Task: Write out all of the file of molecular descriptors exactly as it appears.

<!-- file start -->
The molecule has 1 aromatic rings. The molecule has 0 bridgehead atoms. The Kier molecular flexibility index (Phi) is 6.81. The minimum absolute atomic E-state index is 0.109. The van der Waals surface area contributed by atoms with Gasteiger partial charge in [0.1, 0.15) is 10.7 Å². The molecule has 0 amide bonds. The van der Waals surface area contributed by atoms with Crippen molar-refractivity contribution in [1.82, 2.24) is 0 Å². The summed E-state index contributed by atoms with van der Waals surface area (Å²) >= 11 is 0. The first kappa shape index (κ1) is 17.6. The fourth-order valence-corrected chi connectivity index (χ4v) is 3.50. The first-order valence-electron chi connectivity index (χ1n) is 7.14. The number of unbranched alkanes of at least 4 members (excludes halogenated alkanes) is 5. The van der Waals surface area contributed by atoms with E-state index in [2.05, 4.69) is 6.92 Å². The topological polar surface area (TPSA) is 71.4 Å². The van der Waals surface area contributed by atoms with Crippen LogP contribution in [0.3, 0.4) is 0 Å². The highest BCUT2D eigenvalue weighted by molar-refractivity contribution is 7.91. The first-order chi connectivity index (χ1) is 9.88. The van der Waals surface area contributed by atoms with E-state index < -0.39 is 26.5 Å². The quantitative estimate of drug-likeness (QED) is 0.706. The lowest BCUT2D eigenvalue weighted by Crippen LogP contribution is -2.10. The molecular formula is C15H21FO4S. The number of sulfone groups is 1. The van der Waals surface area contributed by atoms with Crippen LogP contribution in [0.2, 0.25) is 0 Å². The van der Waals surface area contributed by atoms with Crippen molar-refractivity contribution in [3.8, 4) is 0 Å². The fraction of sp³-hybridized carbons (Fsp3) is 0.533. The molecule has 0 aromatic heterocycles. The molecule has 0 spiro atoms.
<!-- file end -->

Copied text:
The molecule has 1 aromatic rings. The molecule has 0 bridgehead atoms. The Kier molecular flexibility index (Phi) is 6.81. The minimum absolute atomic E-state index is 0.109. The van der Waals surface area contributed by atoms with Gasteiger partial charge in [0.1, 0.15) is 10.7 Å². The molecule has 0 amide bonds. The van der Waals surface area contributed by atoms with Crippen molar-refractivity contribution in [1.82, 2.24) is 0 Å². The summed E-state index contributed by atoms with van der Waals surface area (Å²) >= 11 is 0. The first kappa shape index (κ1) is 17.6. The fourth-order valence-corrected chi connectivity index (χ4v) is 3.50. The first-order valence-electron chi connectivity index (χ1n) is 7.14. The number of unbranched alkanes of at least 4 members (excludes halogenated alkanes) is 5. The van der Waals surface area contributed by atoms with E-state index in [2.05, 4.69) is 6.92 Å². The topological polar surface area (TPSA) is 71.4 Å². The van der Waals surface area contributed by atoms with Crippen LogP contribution in [0.3, 0.4) is 0 Å². The highest BCUT2D eigenvalue weighted by molar-refractivity contribution is 7.91. The first-order chi connectivity index (χ1) is 9.88. The van der Waals surface area contributed by atoms with E-state index < -0.39 is 26.5 Å². The quantitative estimate of drug-likeness (QED) is 0.706. The lowest BCUT2D eigenvalue weighted by Crippen LogP contribution is -2.10. The molecular formula is C15H21FO4S. The number of sulfone groups is 1. The van der Waals surface area contributed by atoms with Crippen LogP contribution in [0.2, 0.25) is 0 Å². The van der Waals surface area contributed by atoms with Crippen molar-refractivity contribution in [3.8, 4) is 0 Å². The fraction of sp³-hybridized carbons (Fsp3) is 0.533. The molecule has 0 aromatic heterocycles. The molecule has 0 spiro atoms.